Green white oak for fencing?
It is common to use green lumber for applications like fencing. Whether it is a good idea for you depends on exactly what you're doing and what your expectations are.
Because these boards will be largely unrestrained as they dry (compared to being in a stickered pile of lumber), they will be freer to move as they respond to stresses. Because the air circulation around them will be tremendous, they will dry very quickly, at least on the outside. And since this is oak, they will likely surface check heavily at the rays.
Is this a problem? I dunno, it depends on you. The warping is relative. They're not going to jump off the fence (at least most won't), but they will probably warp more than they would if they were dried in a stack first. On the other hand, if they're low-grade oak, which I would presume they are, some of them will move around pretty substantially even if they're in a stack.
On the third hand (if I had one), whatever warping you will get will probably only be noticeable by passersby when they're in a position to look straight down the fence, when every deviation from linear is visible.
Consider weather and how you intend to finish the fence. If you will be painting it, think about air-drying first. You shouldn't paint green lumber because the moisture in it will cause the paint to peel. If you put it up green and then paint it once it's dry, the surface checks that will open up at the rays from too-rapid drying will be difficult to seal effectively, and when water inevitably works its way in there, again, the paint will fail. If it will be allowed to weather unfinished, this doesn't really matter.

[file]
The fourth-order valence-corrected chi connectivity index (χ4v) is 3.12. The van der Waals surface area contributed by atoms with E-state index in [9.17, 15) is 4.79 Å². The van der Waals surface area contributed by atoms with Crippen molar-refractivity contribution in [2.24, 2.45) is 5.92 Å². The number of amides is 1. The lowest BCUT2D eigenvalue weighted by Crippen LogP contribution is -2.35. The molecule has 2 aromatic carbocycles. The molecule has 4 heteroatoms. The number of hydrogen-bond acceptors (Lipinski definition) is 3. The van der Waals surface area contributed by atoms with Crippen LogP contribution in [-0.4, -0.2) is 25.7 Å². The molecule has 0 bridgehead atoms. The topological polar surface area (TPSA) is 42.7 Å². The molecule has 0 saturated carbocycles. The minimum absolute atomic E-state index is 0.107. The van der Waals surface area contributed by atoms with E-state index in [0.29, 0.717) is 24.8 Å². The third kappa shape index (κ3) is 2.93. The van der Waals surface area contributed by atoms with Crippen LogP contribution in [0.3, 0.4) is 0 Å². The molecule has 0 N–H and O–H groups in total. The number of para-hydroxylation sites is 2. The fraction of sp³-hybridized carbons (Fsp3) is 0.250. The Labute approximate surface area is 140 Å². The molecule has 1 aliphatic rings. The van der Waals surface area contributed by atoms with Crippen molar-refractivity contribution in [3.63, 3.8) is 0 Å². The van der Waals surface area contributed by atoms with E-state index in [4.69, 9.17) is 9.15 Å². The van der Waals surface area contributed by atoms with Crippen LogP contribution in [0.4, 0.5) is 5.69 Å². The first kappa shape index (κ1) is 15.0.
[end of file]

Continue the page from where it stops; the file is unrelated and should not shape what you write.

I personally have never built fences out of white oak, but I've built a lot of horse stalls out of green oak, in fact I built a 40-by-44 two-story horse barn out of it. Framing with white oak must be done with green lumber because it's too hard to nail once it dries (darn near too hard green, for that matter). At any rate, green lumber works fine for stalls. I've usually used 2-by-6 or 2-by-8.
The only other issue I'd raise is that green lumber is much more flexible than dried lumber, and if it's put under too much stress while it's green, it will "take a set," meaning it will dry in a deflected (bent) form -- the same principle at work in green-bending chair parts.
If you're using 4/4-by-6 material in only 8-foot lengths and the only load is the board's own weight, then there shouldn't be a problem, provided the boards are installed on edge, as I presume they will be.
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